Bark beetles : the larger eight toothed bark beetle

Bark beetles : the larger eight toothed bark beetle

The woodlands’ blog has reported on outbreaks of bark beetles in the States and Canada but as of 16th January this year, measures were put in place to protect the UK from the larger eight toothed spruce bark beetle (Ips typographus). This beetle has been a problem on continental Europe for many years; it has been estimated that Germany lost some 30 million cubic metres of timber (between 1945 and 1949) to bark beetles. Spruce is a commercially important species, with perhaps some 800,000 hectares in the UK.  On the continent, the beetle has also been found living in pine, larch and douglas firThe beetle was found in Kent last December.  The special measures restrict the movement of spruce in a 50 km area around the outbreak.  Details of this area can be found here.

The eight toothed spruce bark beetle has previously been found in traps set at British ports by the Forestry Commission. The beetles may make their way here in sub-standard pallets that have not been properly debarked. The beetle cannot survive in finished timber, it needs bark. It bores its way through the bark (in the living tree) and sets up a breeding site - about 200 beetles are needed to form such a colony.    

The beetle is usually a pest of stressed or weakened trees (i.e. windblown, damaged or recently felled).   Under the right conditions, the number of beetles can increase sufficiently for the beetles to attack even healthy trees.   In winter, the adult beetles are dormant and ‘hibernate’ beneath the bark of trees and logs.  Adult beetles are about 5mm long, roughly cylindrical in shape, dark brown, shiny and ‘hairy’.  Their wing covers (elytra) form a ‘collar’ which is ‘surrounded’ by eight teeth, four on each wing cover (case). The adults emerge in Spring when the temperature warms up.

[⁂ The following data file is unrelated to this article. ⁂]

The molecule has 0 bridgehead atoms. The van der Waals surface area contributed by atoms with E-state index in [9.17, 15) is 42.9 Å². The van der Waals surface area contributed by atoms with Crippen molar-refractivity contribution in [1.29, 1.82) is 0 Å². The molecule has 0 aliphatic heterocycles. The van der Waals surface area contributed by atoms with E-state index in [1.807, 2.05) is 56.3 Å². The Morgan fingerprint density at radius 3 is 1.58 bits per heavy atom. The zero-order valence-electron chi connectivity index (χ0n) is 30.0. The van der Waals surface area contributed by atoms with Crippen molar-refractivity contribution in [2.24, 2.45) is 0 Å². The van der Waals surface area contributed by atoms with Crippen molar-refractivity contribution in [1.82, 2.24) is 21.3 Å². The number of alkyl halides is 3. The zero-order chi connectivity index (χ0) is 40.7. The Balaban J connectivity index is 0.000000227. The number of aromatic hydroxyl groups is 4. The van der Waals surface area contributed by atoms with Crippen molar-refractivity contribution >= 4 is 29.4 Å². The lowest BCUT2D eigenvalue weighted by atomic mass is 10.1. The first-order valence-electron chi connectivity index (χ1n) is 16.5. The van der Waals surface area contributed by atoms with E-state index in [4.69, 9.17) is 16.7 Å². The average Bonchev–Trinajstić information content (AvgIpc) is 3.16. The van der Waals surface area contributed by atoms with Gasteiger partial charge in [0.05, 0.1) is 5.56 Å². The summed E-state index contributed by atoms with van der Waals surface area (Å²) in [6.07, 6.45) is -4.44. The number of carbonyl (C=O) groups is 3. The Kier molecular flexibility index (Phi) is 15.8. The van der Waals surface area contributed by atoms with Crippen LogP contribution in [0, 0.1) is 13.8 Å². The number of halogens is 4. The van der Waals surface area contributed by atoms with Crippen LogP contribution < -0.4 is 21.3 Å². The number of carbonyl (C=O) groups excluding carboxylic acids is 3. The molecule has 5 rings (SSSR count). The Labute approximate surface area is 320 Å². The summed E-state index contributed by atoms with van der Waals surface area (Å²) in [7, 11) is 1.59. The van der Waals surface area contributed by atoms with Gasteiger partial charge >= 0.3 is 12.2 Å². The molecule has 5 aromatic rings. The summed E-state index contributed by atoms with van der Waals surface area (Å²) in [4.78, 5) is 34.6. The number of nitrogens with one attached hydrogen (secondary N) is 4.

After mating, the females lay their eggs in galleries underneath the bark.  Larvae hatch from the eggs and as they grow, they extend the gallery system.  The pattern of these galleries can been seen in the surface of the wood / bark.  The beetle can also carry the spores of certain blue-stain fungi, which germinate and affect the phloem (sugar condition tissue) and the cambium (a layer of dividing cells).  Damage to these tissues plays a role in the death of trees.

Images of, and a guide to the symptoms / characteristics of infection by the larger eight toothed spruce bark beetle can be downloaded from: the publications section of gov.uk .

Images (with thanks) from Wiki Commons :

Fdcgoeul [GFDL (http://www.gnu.org/copyleft/fdl.html) or CC BY 3.0 (https://creativecommons.org/licenses/by/3.0)], from Wikimedia Commons



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